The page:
Dog Seizures: What to Do When Your Pup Has One

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Introduction to Dog Seizures: What to Do When Your Pup Has One

Your usual happy puppy seems unsteady and confused.

Then they flop to the floor.

Even though they are not aware of what is happening, they look like they are treading water.

They are having a seizure.

Why is this happening, and what can you do?

If your dog has them often, they may have a seizure disorder.

Another name for that is epilepsy.

Abnormal, uncontrolled bursts of electrical activity in your dog’s brain cause seizures, affecting how they look and behave.

Seizures can look like a twitch or uncontrollable shaking and can last from less than a minute to several minutes.

There are few things as alarming for dog owners as witnessing your pup having a seizure.

These situations can make us feel helpless and out of control, but there are steps you can take to help your dog recover safely.

Seizures in puppies can be a scary experience for both you and your pets.

While puppy seizures are not common, canine seizures and epilepsy in dogs can have different causes, different symptoms, and various treatments.

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What Are Seizures?

Seizure is a kind of biological power surge that blows out the breakers of the brain.

Neurons carry tiny electrical messages from the brain throughout the nervous system.

A seizure happens if they “misfire.”

Dogs most commonly suffer what’s called a major motor seizure.

The pup falls, loses bodily control, may urinate or defecate, and vocalize while the legs paddle, twitch, or jerk.

Psychomotor seizures affect behavior; pets seem to hallucinate (such as fly biting), become aggressive or fearful, or exhibit obsessive/compulsive behavior (such as tail chasing).

Most seizures last only a few minutes and are more frightening than they are dangerous.

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How Common Are Seizures?

Epilepsy is considered rare in dogs.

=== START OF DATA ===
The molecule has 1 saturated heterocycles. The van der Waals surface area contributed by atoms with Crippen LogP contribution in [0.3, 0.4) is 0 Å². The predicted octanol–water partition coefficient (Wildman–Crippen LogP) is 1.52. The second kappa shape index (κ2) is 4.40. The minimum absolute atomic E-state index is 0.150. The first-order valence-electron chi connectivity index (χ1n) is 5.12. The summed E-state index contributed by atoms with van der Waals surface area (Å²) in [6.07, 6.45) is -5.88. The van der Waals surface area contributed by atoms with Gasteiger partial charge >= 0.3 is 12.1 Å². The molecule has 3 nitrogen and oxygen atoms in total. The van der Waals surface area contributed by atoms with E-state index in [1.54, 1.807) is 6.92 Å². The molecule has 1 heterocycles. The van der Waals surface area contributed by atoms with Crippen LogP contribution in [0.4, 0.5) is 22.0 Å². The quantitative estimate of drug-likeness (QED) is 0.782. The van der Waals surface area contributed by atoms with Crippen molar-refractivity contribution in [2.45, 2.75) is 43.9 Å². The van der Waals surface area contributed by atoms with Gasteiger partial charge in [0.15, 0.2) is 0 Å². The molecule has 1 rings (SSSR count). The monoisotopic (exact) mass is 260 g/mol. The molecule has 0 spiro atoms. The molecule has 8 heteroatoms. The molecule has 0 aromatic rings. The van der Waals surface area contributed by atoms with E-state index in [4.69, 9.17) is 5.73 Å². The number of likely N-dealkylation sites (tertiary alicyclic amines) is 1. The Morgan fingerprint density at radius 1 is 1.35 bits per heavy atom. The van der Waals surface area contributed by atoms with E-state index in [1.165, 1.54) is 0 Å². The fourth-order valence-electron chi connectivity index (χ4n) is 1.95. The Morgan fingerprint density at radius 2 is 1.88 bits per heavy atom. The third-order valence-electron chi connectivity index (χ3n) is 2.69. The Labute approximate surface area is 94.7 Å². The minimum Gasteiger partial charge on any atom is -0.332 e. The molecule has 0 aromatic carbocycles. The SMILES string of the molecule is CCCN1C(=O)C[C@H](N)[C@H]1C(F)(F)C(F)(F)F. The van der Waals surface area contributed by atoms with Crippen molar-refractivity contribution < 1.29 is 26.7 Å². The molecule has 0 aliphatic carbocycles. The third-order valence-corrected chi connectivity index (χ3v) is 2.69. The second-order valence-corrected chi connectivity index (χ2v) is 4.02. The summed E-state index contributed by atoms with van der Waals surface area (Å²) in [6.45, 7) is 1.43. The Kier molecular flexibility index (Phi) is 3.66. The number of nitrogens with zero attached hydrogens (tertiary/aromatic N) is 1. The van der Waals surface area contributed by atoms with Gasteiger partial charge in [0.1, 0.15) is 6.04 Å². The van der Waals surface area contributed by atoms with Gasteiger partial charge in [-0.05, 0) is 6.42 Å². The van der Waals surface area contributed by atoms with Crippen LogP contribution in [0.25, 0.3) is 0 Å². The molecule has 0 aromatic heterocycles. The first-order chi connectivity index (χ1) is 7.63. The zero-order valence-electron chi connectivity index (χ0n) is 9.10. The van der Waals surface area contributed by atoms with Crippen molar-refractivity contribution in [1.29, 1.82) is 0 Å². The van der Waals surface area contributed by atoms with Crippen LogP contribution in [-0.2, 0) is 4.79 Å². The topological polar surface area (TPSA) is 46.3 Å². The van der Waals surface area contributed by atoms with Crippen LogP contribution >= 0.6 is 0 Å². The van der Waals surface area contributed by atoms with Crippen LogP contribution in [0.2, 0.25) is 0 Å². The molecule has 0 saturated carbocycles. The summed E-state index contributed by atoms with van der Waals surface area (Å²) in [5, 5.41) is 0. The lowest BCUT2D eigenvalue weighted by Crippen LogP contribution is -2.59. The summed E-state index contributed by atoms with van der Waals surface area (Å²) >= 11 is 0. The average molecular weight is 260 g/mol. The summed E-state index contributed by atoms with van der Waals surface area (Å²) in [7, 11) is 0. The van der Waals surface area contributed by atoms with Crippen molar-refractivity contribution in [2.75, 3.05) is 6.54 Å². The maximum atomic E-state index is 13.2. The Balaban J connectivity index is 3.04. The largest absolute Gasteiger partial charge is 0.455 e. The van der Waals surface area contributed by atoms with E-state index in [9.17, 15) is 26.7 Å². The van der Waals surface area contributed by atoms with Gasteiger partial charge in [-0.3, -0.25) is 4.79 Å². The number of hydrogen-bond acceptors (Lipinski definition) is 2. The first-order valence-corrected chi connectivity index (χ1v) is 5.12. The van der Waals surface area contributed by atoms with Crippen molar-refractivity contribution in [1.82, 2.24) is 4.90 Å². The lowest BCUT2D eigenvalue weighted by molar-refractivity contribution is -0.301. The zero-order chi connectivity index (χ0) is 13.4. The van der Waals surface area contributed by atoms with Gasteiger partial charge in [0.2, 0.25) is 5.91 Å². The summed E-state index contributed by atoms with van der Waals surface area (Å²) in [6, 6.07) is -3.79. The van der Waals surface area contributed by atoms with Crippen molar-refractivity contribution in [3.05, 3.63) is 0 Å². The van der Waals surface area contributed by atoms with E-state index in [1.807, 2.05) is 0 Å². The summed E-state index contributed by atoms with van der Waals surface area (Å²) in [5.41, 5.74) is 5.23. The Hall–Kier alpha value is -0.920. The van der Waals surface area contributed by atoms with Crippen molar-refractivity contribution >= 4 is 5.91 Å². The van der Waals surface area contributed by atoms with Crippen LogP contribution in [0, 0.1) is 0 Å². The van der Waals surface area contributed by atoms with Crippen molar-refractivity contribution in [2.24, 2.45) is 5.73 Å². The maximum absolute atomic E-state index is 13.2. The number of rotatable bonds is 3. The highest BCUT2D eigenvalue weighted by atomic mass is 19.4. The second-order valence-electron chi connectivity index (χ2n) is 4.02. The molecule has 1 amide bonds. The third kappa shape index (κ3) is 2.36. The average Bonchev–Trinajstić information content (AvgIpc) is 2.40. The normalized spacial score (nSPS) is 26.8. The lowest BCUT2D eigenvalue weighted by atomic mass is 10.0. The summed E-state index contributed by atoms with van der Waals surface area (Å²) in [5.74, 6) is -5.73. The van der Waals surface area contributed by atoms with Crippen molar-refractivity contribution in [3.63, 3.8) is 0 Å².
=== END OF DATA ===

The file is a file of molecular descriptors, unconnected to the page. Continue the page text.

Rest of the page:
But some experts estimate as many as three to four percent of all dogs suffer from epilepsy, a figure that is much higher with some breeds.

Seizures that first appear prior to age two likely are inherited.

Beagles, Dachshunds, Keeshonden, German Shepherds, and Belgian Tervurens are known to inherit seizure disorders.

Other breeds with a high incidence include Cocker Spaniels, Collies, Golden Retrievers, Labrador Retrievers, Irish Setters, Poodles, Miniature Schnauzers, St. Bernards, Siberian Huskies, and Wire Fox Terriers.

However, any breed of puppy, including mixed breeds, is not immune to suffering from seizure disorders.

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What Can Cause Seizures in Dogs?

Injuries from head trauma can cause scar tissue in the brain that prompts seizures.

Nearly any serious illness but most pet seizures about 80 percent have no apparent cause and are termed idiopathic.

Dogs act perfectly normal between episodes, but seizures that are frequent and interfere with the pet’s quality of life call for medication to reduce the frequency, shorten the duration of each seizure, or reduce the severity of the seizures with the least amount of side effects.

In severe cases, reducing episodes to only one or two a month is considered a success.

  • Eating poison
  • Liver disease
  • Low or high blood sugar
  • Kidney disease
  • Electrolyte problems
  • Anemia
  • Head injury
  • Encephalitis
  • Strokes
  • Brain cancer
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What Are the Symptoms of Seizures?

Symptoms can include collapsing, jerking, stiffening, muscle twitching, loss of consciousness, drooling, chomping, tongue chewing, or foaming at the mouth.

Dogs can fall to the side and make paddling motions with their legs.

They sometimes poop or pee during the seizure.

Some dogs may look dazed, seem unsteady or confused, or stare off into space before a seizure.

Afterward, your dog may be disoriented, wobbly, or temporarily blind.

They may walk in circles and bump into things.

They might have a lot of drool on their chin.

They may try to hide.

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What Are the Types of Seizures?

The most common kind is the generalized seizure, also called a grand mal seizure.